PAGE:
...Often confused as a synonym for polyamory, relationship anarchy is a nontraditional relationship style, whether romantic or platonic, in which a special focus is put on open communication and constant questioning of norms between partners. RA is a feminist practice in that it breaks down patriarchal relationship norms.

“I think the more you’re confronting heteronormative beliefs, the more you’re going to bump into…I don’t want to say problems, but areas where you have to work harder,” said RA practicer Kale Gosen, who identifies as a queer, non-monogamous sex-positive feminist.

“I want relationships based around consent and communication,” Gosen added. “I highly value autonomy and direct communication, and therefore I won’t ask you for permission to do things, but I will talk to you about how you feel for as long as you need to!”

RA aims to ... deconstruct and dissect what it means to be in a relationship and customize relationships to individual needs.

“The idea of developing an explicitly ethical way of doing relationships resonates with key feminist ideas around…the idea that the personal is political,” said Dr. Meg John Baker, a relationship anarchist, sex and gender therapist and senior psychology lecturer.

...“Many people think RA is for people who just want to have a lot of sex,” said Sally Eck, a Portland State professor in the women’s studies department. Eck hosts RA meetings at her home.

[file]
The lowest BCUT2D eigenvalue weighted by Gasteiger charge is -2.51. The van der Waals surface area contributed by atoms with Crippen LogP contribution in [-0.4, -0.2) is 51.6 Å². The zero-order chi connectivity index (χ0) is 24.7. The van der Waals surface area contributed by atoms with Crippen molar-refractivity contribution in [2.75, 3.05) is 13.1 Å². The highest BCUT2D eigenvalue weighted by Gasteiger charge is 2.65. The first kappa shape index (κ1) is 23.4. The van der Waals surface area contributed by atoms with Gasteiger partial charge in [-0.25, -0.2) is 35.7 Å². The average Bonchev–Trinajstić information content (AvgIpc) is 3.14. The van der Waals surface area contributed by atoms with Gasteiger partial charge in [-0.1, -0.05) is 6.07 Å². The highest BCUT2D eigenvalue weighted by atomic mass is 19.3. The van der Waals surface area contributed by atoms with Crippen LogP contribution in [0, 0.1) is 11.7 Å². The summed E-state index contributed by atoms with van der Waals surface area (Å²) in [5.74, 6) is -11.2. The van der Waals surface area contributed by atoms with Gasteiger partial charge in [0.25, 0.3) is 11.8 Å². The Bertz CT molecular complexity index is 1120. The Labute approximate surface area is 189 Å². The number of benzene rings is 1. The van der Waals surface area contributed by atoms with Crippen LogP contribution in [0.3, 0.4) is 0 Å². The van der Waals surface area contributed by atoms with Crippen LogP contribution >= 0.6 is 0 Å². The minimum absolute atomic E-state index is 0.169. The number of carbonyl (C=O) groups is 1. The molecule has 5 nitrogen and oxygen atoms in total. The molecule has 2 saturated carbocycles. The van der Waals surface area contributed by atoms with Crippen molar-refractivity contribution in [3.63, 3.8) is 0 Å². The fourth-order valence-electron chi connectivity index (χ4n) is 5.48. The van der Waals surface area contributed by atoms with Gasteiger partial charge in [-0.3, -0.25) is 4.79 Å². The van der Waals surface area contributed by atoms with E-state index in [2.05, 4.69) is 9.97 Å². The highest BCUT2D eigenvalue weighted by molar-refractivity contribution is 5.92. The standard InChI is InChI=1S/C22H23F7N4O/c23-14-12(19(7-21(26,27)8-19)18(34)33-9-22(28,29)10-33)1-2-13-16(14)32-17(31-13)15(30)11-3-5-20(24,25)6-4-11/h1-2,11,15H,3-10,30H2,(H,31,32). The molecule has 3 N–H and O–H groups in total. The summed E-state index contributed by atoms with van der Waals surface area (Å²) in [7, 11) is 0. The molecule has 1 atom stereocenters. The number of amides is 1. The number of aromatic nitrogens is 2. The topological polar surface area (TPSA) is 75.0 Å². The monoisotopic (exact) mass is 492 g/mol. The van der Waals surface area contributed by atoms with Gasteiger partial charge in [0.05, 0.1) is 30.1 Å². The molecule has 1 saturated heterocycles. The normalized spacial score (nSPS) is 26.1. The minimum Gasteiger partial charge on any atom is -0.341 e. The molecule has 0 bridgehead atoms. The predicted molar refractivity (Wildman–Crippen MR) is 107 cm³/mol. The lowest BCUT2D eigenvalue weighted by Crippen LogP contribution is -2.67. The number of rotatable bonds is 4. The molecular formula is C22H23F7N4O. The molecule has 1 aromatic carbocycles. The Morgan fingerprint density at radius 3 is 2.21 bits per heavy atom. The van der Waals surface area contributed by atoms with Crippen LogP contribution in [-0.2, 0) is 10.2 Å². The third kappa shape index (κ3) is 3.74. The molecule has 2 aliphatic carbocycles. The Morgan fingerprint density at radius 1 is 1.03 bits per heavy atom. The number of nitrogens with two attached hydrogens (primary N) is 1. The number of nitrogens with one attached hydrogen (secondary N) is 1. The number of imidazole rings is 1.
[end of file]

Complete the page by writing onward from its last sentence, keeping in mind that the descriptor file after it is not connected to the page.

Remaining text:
“If that’s all someone wants, then I think relationship anarchy is way too much work. It’s a tremendous amount of work to live your life outside of assumption.” Rather than a free-for-all, Eck looks at RA as “an opportunity for conscious relating.”

RA practice emphasizes openness, communication, respect, cooperation and consent, and the principles of relationship anarchy can be practiced by everyone, even monogamous individuals.

Swedish activist and author of the RA instructional manifesto Andie Nordgren wrote, “Relationship anarchy is not about never committing to anything — it’s about designing your own commitments with the people around you.”



● Among millennials in particular, many poly people are identifying as RA rather than polyamorous. Why? One glaring reason showed up in San Francisco State University's Golden Gate Express, in Love comes in multiples (Feb. 14)


By Dimitri Bailey

...Like [in] most relationships, the key ingredients to a healthy [poly] relationship are honesty, communication, love, compromise, and last but not least, rules and boundaries. ... In polyamorous relationships there are rules and agreements that are tailored specifically to each individual relationship.